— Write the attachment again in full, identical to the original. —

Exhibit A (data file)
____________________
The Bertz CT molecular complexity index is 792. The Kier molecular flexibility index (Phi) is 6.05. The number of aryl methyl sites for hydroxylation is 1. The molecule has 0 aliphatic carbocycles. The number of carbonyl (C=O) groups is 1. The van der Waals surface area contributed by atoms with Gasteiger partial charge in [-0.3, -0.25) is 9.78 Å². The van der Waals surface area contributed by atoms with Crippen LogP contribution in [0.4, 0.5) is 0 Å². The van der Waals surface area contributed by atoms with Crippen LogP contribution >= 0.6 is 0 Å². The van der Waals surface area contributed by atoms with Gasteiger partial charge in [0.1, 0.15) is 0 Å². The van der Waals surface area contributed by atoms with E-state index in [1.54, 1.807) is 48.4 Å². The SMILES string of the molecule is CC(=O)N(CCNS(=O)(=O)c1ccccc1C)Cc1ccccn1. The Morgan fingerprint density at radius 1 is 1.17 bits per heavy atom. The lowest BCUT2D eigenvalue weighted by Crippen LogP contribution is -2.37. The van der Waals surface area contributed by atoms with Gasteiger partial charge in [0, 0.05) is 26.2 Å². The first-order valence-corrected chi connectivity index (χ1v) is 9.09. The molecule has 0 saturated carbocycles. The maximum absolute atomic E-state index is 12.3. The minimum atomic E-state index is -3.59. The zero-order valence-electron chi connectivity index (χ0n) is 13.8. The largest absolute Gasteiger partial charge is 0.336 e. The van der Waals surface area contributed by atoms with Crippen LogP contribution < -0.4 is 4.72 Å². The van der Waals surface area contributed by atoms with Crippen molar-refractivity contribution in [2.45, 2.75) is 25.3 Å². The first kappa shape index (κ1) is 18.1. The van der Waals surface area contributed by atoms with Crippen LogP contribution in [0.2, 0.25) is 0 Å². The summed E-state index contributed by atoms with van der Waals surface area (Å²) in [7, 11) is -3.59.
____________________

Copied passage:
The Bertz CT molecular complexity index is 792. The Kier molecular flexibility index (Phi) is 6.05. The number of aryl methyl sites for hydroxylation is 1. The molecule has 0 aliphatic carbocycles. The number of carbonyl (C=O) groups is 1. The van der Waals surface area contributed by atoms with Gasteiger partial charge in [-0.3, -0.25) is 9.78 Å². The van der Waals surface area contributed by atoms with Crippen LogP contribution in [0.4, 0.5) is 0 Å². The van der Waals surface area contributed by atoms with Crippen LogP contribution >= 0.6 is 0 Å². The van der Waals surface area contributed by atoms with Gasteiger partial charge in [0.1, 0.15) is 0 Å². The van der Waals surface area contributed by atoms with E-state index in [1.54, 1.807) is 48.4 Å². The SMILES string of the molecule is CC(=O)N(CCNS(=O)(=O)c1ccccc1C)Cc1ccccn1. The Morgan fingerprint density at radius 1 is 1.17 bits per heavy atom. The lowest BCUT2D eigenvalue weighted by Crippen LogP contribution is -2.37. The van der Waals surface area contributed by atoms with Gasteiger partial charge in [0, 0.05) is 26.2 Å². The first-order valence-corrected chi connectivity index (χ1v) is 9.09. The molecule has 0 saturated carbocycles. The maximum absolute atomic E-state index is 12.3. The minimum atomic E-state index is -3.59. The zero-order valence-electron chi connectivity index (χ0n) is 13.8. The largest absolute Gasteiger partial charge is 0.336 e. The van der Waals surface area contributed by atoms with Crippen LogP contribution < -0.4 is 4.72 Å². The van der Waals surface area contributed by atoms with Crippen molar-refractivity contribution in [2.45, 2.75) is 25.3 Å². The first kappa shape index (κ1) is 18.1. The van der Waals surface area contributed by atoms with Crippen LogP contribution in [0.2, 0.25) is 0 Å². The summed E-state index contributed by atoms with van der Waals surface area (Å²) in [7, 11) is -3.59.